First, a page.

In the face of these challenges, the Chinese judicial system has recently taken a significant stride forward. In the revised PRC Rules of Evidence (2020), courts no longer adhere rigidly to the principle of “who claims, who proves.” They can now issue a “Document Production Order” at a party’s request, permitting them to access documents necessary to prove relevant facts or materials for the ruling – though at very high thresholds. Only certain categories of documents can be requested. While this may resemble American style discovery, it remains a relatively new mechanism in China and is not standard practice. Typically, parties might resort to the Document Production Order under specific scenarios, such as obtaining financial records to calculate damages. Overall, the Document Production Order appears to have had limited relevance to internal investigations and has not been a major concern for losing confidentiality.

In general, the lack of discovery in Chinese law can be advantageous during internal investigations. While the duty of confidentiality might not shield information against governmental or judicial scrutiny, the lack of discovery does inhibit the opposing party’s capacity to procure the evidence.

While the prevailing perceptions suggest that discovery is absent in the Chinese legal framework, U.S. Court perspectives may present complications. In Wultz v. Bank of China, the Federal Court found that evidence disclosure requirements in Chinese law might not be inherently less rigorous than those in the U.S. This is because, as explained earlier, a Chinese court can theoretically compel lawyers — individuals knowledgeable about the case — to give testimony in court, according to Articles 70 and 75 of the PRC Civil Procedure Law. While expert testimonies indicated that in practice, PRC courts would not compel lawyers to disclose confidential information in a civil case, the Federal Court found that no explicit provision in Chinese law prevents such document disclosures. Consequently, the Federal Court remained unconvinced of the absence of a discovery mechanism in China and posited that this mechanism might be more potent than its U.S. counterpart. A pivotal oversight, however, is the Federal Court’s failure to differentiate between China’s inquisitorial court-led investigation and the U.S.’s adversarial system, where the opposing party orchestrates discovery.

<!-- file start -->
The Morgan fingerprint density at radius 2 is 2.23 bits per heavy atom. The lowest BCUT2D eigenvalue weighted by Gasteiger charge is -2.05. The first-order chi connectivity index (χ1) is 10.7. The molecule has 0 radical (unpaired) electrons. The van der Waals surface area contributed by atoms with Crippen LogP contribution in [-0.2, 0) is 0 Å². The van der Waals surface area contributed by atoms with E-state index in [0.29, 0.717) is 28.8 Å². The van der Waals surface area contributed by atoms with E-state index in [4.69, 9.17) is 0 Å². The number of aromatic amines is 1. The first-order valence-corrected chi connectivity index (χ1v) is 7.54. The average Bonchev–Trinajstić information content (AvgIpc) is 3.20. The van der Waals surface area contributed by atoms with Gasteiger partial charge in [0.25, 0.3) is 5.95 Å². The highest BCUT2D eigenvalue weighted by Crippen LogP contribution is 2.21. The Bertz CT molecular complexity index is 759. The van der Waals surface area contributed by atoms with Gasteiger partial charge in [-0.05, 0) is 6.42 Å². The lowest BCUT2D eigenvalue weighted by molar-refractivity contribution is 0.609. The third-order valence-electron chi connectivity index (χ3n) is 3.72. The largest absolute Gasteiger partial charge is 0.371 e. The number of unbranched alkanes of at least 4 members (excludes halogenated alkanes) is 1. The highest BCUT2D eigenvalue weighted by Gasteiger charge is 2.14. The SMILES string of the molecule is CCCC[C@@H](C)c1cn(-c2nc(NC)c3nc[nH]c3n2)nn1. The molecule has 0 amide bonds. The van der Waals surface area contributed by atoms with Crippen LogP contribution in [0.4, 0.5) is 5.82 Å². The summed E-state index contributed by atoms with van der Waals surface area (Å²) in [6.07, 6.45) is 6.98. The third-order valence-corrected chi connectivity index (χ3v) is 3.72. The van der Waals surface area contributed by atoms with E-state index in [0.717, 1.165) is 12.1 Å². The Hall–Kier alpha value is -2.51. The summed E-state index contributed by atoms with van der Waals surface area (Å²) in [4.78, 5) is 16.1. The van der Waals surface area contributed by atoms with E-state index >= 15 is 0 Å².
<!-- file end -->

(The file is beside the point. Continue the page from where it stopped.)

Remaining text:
In summary, concerns regarding the confidentiality of internal investigations for litigation in China are both understandable but may not be as important as commonly believed - primarily due to the lack of discovery and the court’s recognition of Chinese external lawyers’ confidentiality obligations. However, complexities emerge in transnational contexts, where U.S. courts’ interpretations of the Chinese legal framework may deviate from the Chinese perspective, especially when there’s a discrepancy between written Chinese law and established practices.


In this section, we will discuss issues related to preserving attorney-client privilege in a China-based internal investigation when facing a U.S. court. The key to success lies in establishing a strong connection to the U.S., and thus allowing the more favorable U.S. evidence laws to apply, rather than relying on Chinese law where such privilege is not recognized.

  1. Upjohn Warnings

As is well known in the United States, to maintain attorney-client privilege, a proper Upjohn warning must be given. This entails clarifying to the witness that the attorney represents the company, rather than the witness personally. Moreover, the witness should be informed that while their conversations remain confidential and are protected under the attorney-client privilege, it is the company, and not the individual, that retains this privilege (and which can waive this privilege unilaterally).

It is good practice to issue a warning akin to the Upjohn warning irrespective of whether the matter seems bound to be resolved exclusively in China or lacks any immediate relevance to U.S. regulations or potential litigation. Although issuing such a warning might not always be necessary and could induce unease or apprehension in the interviewee, the decision to forgo this warning should be made with considerable caution.

  1. Touch-Base Test

U.S. courts apply the “touch-base” choice-of-law test to determine which nation’s privilege laws should apply when evaluating the confidentiality of attorney-client communications. If the communication in question relates to U.S. legal proceedings or involves advice regarding American law, American law is applied. Conversely, if the communication has no substantive tie to U.S. proceedings or legal issues, the foreign nation’s privilege laws are preferred. The core concept of the test is that the jurisdictional choice is based on the most predominant or compelling interest in the confidentiality of the communication.